"Nightmare is probably not even the best word to describe what we have been
through, her mother here especially."
Eldridge's family is hoping that the state continues with the death penalty
just as they decided to do back in September.
"We are hoping for the death penalty," Bryant said. "We feel that he deserves
the death penalty, and anything less than that is not satisfactory at all. It
is injustice. He took my niece's life. He needs to be put to death."
Until then, the family asks that people remember Eldridge as the beautiful,
young woman she was.
Gray's next hearing is scheduled for May 11.
(source: WRBL news)
TN Supreme Court knocks down death penalty challenge
Tennessee's Supreme Court struck down a legal hurdle to the death penalty this
week, but the years-long stay on executions in the state could continue.
A group of nearly 3 dozen death row inmates is suing Tennessee's Commissioner
of Correction Derrick D. Schofield and Riverbend Maximum Security Institution
Wayne Carpenter, among others, claiming that the state's method of execution is
Stephen Michael West is named as the primary inmate bringing the suit. West was
sentenced to death after a 1986 conviction for stabbing a mother and daughter
to death in Union County.
The inmates allege that the drug used in executions - a lethal injection of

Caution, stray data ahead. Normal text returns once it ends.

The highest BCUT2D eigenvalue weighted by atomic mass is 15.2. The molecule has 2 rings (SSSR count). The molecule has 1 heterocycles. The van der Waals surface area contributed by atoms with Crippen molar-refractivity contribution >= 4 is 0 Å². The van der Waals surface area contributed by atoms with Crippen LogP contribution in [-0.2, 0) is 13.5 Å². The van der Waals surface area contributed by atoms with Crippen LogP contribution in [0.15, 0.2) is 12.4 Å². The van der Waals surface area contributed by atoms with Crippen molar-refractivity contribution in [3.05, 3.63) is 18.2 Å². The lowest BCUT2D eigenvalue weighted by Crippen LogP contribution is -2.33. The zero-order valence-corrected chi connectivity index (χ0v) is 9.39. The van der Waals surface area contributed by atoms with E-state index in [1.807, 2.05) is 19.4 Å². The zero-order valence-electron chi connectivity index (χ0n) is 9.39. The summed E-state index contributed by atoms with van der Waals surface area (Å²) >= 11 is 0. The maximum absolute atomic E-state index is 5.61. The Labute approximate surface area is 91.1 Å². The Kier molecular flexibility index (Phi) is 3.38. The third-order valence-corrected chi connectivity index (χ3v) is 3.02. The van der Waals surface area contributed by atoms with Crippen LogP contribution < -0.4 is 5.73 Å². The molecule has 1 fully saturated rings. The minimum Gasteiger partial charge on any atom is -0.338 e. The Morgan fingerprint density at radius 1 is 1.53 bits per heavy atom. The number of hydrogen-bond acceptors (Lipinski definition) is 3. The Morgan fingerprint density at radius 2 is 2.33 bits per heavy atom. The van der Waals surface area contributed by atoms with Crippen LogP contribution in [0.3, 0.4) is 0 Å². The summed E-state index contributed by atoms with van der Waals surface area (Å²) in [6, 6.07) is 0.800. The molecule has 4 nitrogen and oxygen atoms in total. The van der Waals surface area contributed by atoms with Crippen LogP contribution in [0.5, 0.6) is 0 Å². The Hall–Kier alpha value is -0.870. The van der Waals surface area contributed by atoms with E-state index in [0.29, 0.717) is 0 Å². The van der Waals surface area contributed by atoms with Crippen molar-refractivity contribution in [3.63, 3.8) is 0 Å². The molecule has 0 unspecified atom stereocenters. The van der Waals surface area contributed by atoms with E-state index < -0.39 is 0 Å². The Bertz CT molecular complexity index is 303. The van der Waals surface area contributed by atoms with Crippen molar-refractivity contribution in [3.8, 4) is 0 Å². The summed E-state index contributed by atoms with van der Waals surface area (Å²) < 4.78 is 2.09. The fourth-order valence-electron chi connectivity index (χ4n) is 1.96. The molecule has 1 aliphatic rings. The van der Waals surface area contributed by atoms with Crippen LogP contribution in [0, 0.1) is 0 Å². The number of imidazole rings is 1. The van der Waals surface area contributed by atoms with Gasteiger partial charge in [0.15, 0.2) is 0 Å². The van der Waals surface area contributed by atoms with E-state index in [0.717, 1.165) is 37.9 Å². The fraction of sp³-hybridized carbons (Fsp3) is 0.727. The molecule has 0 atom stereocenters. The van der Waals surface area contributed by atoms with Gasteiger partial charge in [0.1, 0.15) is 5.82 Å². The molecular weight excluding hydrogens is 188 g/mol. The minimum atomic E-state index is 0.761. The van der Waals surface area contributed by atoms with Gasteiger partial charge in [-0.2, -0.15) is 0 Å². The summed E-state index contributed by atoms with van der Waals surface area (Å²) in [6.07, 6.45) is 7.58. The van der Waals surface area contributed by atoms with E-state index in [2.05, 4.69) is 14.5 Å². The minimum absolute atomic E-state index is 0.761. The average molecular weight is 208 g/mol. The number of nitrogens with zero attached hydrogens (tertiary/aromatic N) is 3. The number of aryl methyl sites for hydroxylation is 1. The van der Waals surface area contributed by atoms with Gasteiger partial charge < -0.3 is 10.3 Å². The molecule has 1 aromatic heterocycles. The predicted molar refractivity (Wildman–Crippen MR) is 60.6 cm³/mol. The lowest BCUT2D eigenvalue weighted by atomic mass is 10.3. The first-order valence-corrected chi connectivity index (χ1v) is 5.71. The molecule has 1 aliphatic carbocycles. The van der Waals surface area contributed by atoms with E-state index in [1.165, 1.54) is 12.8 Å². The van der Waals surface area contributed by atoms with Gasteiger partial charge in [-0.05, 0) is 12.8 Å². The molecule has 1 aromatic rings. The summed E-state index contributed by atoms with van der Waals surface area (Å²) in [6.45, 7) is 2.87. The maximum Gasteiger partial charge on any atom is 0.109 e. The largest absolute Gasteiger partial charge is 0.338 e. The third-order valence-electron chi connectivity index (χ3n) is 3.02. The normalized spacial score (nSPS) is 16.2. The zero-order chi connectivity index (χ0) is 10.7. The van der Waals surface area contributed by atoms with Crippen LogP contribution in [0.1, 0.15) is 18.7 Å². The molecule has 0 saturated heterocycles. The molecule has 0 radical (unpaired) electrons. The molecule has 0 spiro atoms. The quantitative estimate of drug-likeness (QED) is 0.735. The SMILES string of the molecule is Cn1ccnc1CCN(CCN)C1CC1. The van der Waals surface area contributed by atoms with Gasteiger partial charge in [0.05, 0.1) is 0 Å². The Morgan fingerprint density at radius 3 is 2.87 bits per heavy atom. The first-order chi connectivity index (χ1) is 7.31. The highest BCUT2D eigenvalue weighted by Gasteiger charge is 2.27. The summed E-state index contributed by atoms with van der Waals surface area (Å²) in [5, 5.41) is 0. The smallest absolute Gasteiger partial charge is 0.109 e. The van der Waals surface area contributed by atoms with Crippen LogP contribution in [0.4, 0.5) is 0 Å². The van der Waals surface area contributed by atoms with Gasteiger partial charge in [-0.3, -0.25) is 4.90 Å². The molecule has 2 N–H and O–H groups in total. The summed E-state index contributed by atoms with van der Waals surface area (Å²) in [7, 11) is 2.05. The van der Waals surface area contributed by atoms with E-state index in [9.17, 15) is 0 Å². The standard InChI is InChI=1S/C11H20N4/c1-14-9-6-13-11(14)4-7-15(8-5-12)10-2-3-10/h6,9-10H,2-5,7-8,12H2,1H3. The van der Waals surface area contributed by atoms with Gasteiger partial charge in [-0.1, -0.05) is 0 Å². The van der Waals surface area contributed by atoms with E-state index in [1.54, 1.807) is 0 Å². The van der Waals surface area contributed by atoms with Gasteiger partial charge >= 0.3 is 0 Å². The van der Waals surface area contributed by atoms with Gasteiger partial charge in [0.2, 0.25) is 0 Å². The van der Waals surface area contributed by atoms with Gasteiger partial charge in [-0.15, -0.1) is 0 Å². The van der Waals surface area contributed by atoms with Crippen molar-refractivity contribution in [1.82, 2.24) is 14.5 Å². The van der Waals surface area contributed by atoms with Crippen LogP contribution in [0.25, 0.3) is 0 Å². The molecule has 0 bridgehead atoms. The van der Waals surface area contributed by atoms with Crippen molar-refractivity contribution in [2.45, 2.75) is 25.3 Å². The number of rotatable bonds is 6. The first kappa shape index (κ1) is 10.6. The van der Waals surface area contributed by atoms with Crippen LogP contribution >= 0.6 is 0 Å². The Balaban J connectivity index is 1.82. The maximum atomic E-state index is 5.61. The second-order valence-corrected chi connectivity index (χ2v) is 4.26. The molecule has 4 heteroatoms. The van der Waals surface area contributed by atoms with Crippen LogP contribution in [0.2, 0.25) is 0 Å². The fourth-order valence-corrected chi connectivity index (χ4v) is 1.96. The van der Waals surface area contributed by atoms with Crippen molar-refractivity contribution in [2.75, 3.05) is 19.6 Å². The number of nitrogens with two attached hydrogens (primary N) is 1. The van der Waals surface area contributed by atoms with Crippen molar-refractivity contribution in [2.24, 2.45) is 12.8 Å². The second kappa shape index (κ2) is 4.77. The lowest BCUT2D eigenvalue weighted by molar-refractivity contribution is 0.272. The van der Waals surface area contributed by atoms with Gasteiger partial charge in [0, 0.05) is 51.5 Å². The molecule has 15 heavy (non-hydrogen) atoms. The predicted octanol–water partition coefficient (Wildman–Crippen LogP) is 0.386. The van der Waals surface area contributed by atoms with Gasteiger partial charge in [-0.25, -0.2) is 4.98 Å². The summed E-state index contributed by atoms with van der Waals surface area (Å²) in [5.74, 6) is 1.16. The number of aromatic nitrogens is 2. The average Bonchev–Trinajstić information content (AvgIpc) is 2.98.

pentobarbitol, known as the 'single drug method' - can cause 'lingering death,'
and should be considered cruel and unusual punishment under the Eighth
Amendment. The injection renders the inmate unconscious, before the heart
stops. The inmates claim subjects could still have some heart electrical
activity for 34 minutes up to an hour after injection.
There was also question of whether it is legal for doctors and pharmacists to
prescribe and provide the lethal drug.
On March 28, the Supreme Court disagreed with both claims. Chief Justice
Jeffrey Bivens wrote in his opinion that "The intended result of an execution
is to render the inmate dead."
Pending these appeals, all executions have been put on hold. Tennessee has not
executed anyone since 2009.
"We are not likely going to execute anybody soon, because there are still
layers of this appeal to go," said WBIR legal expert Don Bosch. "We're still
looking at least a couple years before decisions are handed down as to this
[single drug] method of execution."
Attorney Stephen Ross Johnson heads the Innocence and Wrongful Convictions
Clinic at the University of Tennessee law school. He said the decision could
clear the way for executions to resume in Tennessee.
"In general, I am opposed to the death penalty because I think it is unfairly
applied, overly expensive. And, how in the world can we have a perfect
punishment, a punishment that is absolute, in an imperfect system," said
Since the litigation began, 2 death row inmates named on the suit have died of
natural causes. Tennessee Department of Corrections lists 61 inmates currently
on death row.
This may not be the end of the case. Attorneys for the inmates say they plan to
appeal to the U.S. Supreme Court.
"Tennessee stands alone in requiring a contract with a pharmacist who must
agree to violate state and federal drug laws in order to comply with the